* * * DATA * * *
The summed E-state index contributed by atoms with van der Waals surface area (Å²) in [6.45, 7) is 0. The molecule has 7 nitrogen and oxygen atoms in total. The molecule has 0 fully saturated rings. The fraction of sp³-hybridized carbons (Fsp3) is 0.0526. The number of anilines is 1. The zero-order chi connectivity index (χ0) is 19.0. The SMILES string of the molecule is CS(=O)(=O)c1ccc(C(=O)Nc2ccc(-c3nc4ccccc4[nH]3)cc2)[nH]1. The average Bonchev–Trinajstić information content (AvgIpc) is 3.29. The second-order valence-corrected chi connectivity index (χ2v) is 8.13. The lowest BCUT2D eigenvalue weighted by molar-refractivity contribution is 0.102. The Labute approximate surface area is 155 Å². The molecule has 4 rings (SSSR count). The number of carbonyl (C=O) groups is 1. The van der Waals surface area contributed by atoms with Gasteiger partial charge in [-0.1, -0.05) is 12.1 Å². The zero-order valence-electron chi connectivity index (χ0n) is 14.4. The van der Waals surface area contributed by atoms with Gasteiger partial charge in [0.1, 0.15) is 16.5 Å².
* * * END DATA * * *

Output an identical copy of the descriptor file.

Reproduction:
The summed E-state index contributed by atoms with van der Waals surface area (Å²) in [6.45, 7) is 0. The molecule has 7 nitrogen and oxygen atoms in total. The molecule has 0 fully saturated rings. The fraction of sp³-hybridized carbons (Fsp3) is 0.0526. The number of anilines is 1. The zero-order chi connectivity index (χ0) is 19.0. The SMILES string of the molecule is CS(=O)(=O)c1ccc(C(=O)Nc2ccc(-c3nc4ccccc4[nH]3)cc2)[nH]1. The average Bonchev–Trinajstić information content (AvgIpc) is 3.29. The second-order valence-corrected chi connectivity index (χ2v) is 8.13. The lowest BCUT2D eigenvalue weighted by molar-refractivity contribution is 0.102. The Labute approximate surface area is 155 Å². The molecule has 4 rings (SSSR count). The number of carbonyl (C=O) groups is 1. The van der Waals surface area contributed by atoms with Gasteiger partial charge in [-0.1, -0.05) is 12.1 Å². The zero-order valence-electron chi connectivity index (χ0n) is 14.4. The van der Waals surface area contributed by atoms with Gasteiger partial charge in [0.1, 0.15) is 16.5 Å².